On August 1, 2005, Bush made a recess appointment of John Bolton, to serve as U.S. representative to the United Nations.[1] Bolton had also been the subject of a Senate filibuster. The filibuster concerned documents, which the White House refused to release, which Democrats suggested may contain proof of Bolton's abusive treatment and coercion of staff members, or of his improper use of National Security Agency communications intercepts regarding U.S. citizens. Having failed to win Senate confirmation, he resigned his office in December 2006 concurrently with the adjournment of the 109th Congress.[2] August 1 is the 213th day of the year in the Gregorian Calendar (214th in leap years), with 152 days remaining. ... 2005 (MMV) was a common year starting on Saturday of the Gregorian calendar. ... John Robert Bolton (born November 20, 1948), an attorney and an American diplomat in several Republican administrations, served as the interim[1] U.S. Permanent Representative to the United Nations with the title of ambassador, from August 2005 until December 2006, on a recess appointment. ... The foundation of the U.N. The United Nations (UN) is an international organization whose stated aims are to facilitate co-operation in international law, international security, economic development, social progress and human rights issues. ... As form of obstructionism in a legislature or other decision making body, a filibuster is an attempt to extend debate upon a proposal in order to delay or completely prevent a vote on its passage. ... North façade of the White House, seen from Pennsylvania Avenue. ... The National Security Agency/Central Security Service (NSA/CSS) is the U.S. governments cryptologic organization. ...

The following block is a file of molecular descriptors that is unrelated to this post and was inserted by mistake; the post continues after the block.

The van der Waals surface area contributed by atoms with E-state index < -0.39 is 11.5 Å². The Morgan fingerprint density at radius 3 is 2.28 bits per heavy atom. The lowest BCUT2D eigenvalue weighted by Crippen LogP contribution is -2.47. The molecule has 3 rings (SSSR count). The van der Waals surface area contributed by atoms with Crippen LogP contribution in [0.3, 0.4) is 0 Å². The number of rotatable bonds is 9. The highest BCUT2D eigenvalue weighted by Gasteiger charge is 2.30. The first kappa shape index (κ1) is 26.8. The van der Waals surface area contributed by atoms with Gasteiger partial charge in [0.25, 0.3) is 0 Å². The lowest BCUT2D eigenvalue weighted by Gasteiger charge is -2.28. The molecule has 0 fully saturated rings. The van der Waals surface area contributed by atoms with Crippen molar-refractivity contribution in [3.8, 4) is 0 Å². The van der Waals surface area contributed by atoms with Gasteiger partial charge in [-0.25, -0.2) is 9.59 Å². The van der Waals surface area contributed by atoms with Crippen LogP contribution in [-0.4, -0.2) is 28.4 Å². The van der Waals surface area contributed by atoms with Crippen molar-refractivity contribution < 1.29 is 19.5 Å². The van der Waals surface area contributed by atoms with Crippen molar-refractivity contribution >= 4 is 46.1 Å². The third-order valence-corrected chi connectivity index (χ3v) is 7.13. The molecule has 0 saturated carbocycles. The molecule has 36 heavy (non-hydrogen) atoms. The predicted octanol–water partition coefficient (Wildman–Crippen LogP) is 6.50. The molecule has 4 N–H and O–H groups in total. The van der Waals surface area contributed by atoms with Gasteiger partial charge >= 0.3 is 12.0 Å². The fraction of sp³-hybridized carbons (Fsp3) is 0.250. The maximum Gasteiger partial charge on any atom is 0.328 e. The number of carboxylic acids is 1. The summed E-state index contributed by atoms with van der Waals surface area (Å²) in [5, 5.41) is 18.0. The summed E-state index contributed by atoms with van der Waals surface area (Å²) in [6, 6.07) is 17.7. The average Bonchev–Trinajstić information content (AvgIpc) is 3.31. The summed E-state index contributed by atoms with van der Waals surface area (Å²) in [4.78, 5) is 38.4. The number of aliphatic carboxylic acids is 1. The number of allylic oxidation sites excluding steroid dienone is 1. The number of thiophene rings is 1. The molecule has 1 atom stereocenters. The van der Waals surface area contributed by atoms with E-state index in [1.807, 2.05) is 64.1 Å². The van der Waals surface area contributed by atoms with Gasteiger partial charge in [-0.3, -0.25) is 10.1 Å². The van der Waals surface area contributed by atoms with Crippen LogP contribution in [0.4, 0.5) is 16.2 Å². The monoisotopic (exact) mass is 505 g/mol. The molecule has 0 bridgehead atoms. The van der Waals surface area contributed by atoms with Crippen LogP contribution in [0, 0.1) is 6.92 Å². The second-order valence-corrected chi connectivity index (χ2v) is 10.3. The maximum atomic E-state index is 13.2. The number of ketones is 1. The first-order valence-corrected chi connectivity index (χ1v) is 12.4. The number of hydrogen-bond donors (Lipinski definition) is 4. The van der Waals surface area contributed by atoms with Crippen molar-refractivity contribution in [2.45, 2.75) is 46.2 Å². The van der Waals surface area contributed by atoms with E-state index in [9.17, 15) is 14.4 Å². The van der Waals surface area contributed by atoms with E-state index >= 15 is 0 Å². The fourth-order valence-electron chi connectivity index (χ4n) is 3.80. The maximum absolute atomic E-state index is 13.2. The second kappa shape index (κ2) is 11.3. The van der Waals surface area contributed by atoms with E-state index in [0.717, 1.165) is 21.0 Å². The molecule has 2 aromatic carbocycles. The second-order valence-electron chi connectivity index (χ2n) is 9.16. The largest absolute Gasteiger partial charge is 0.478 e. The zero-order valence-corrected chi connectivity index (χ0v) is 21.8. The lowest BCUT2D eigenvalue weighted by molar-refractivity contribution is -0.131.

External links

  1. ^ "Sidestepping Senate, Bush sends Bolton to U.N." at CNN
  2. ^ "Bolton to Leave Post as U.S. Envoy to U.N." at NY Times

See also


  Results from FactBites:
 
recess: Definition, Synonyms and Much More from Answers.com (914 words)
A recess in legislative practice is an interval of time between sessions of the same continuous body, as opposed to the period between the final adjournment of one legislative body and the convening of another at the next regular session.
Recess is a general term for a period of time in which a body of people is temporarily dismissed from its duties.
Although no formal education exists during recess (this fact being touted most often by the children themselves), sociologists and psychologists consider recess an integral portion of child development, to teach them the importance of social skills and physical education.
C-SPAN's Capitol Questions (550 words)
Any recess appointment the President makes during the first session of a Congress will last until the end of its second session [each Congress is split into two sessions of approximately one year each].
Recess appointments made in the second session of a Congress would expire at the end of the first session of the next Congress.
All modern Presidents have made recess appointments both during the shorter breaks within a session of Congress as well as during the longer recess between the two sessions.
  More results at FactBites »